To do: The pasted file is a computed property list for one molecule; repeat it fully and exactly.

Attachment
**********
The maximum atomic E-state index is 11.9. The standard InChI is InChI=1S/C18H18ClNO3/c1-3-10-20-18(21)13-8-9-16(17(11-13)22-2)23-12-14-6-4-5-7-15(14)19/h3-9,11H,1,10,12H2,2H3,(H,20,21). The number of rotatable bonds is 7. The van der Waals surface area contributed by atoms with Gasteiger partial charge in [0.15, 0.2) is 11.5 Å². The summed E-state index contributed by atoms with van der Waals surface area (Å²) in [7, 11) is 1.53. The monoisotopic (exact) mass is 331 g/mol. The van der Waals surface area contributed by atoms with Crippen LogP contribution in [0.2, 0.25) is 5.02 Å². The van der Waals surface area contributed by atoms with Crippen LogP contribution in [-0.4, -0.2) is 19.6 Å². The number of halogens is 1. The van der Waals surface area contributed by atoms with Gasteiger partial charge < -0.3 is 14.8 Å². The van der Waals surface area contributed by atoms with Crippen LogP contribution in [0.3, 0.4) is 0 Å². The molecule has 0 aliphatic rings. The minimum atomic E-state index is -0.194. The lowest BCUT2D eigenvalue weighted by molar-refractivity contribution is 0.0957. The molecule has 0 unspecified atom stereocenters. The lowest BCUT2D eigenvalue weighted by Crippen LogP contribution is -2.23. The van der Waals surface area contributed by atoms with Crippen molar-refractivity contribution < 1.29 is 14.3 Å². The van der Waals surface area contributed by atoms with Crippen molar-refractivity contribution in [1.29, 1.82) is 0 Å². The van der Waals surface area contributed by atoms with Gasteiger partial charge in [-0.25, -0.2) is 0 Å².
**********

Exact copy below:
The maximum atomic E-state index is 11.9. The standard InChI is InChI=1S/C18H18ClNO3/c1-3-10-20-18(21)13-8-9-16(17(11-13)22-2)23-12-14-6-4-5-7-15(14)19/h3-9,11H,1,10,12H2,2H3,(H,20,21). The number of rotatable bonds is 7. The van der Waals surface area contributed by atoms with Gasteiger partial charge in [0.15, 0.2) is 11.5 Å². The summed E-state index contributed by atoms with van der Waals surface area (Å²) in [7, 11) is 1.53. The monoisotopic (exact) mass is 331 g/mol. The van der Waals surface area contributed by atoms with Crippen LogP contribution in [0.2, 0.25) is 5.02 Å². The van der Waals surface area contributed by atoms with Crippen LogP contribution in [-0.4, -0.2) is 19.6 Å². The number of halogens is 1. The van der Waals surface area contributed by atoms with Gasteiger partial charge < -0.3 is 14.8 Å². The van der Waals surface area contributed by atoms with Crippen LogP contribution in [0.3, 0.4) is 0 Å². The molecule has 0 aliphatic rings. The minimum atomic E-state index is -0.194. The lowest BCUT2D eigenvalue weighted by molar-refractivity contribution is 0.0957. The molecule has 0 unspecified atom stereocenters. The lowest BCUT2D eigenvalue weighted by Crippen LogP contribution is -2.23. The van der Waals surface area contributed by atoms with Crippen molar-refractivity contribution < 1.29 is 14.3 Å². The van der Waals surface area contributed by atoms with Crippen molar-refractivity contribution in [1.29, 1.82) is 0 Å². The van der Waals surface area contributed by atoms with Gasteiger partial charge in [-0.25, -0.2) is 0 Å².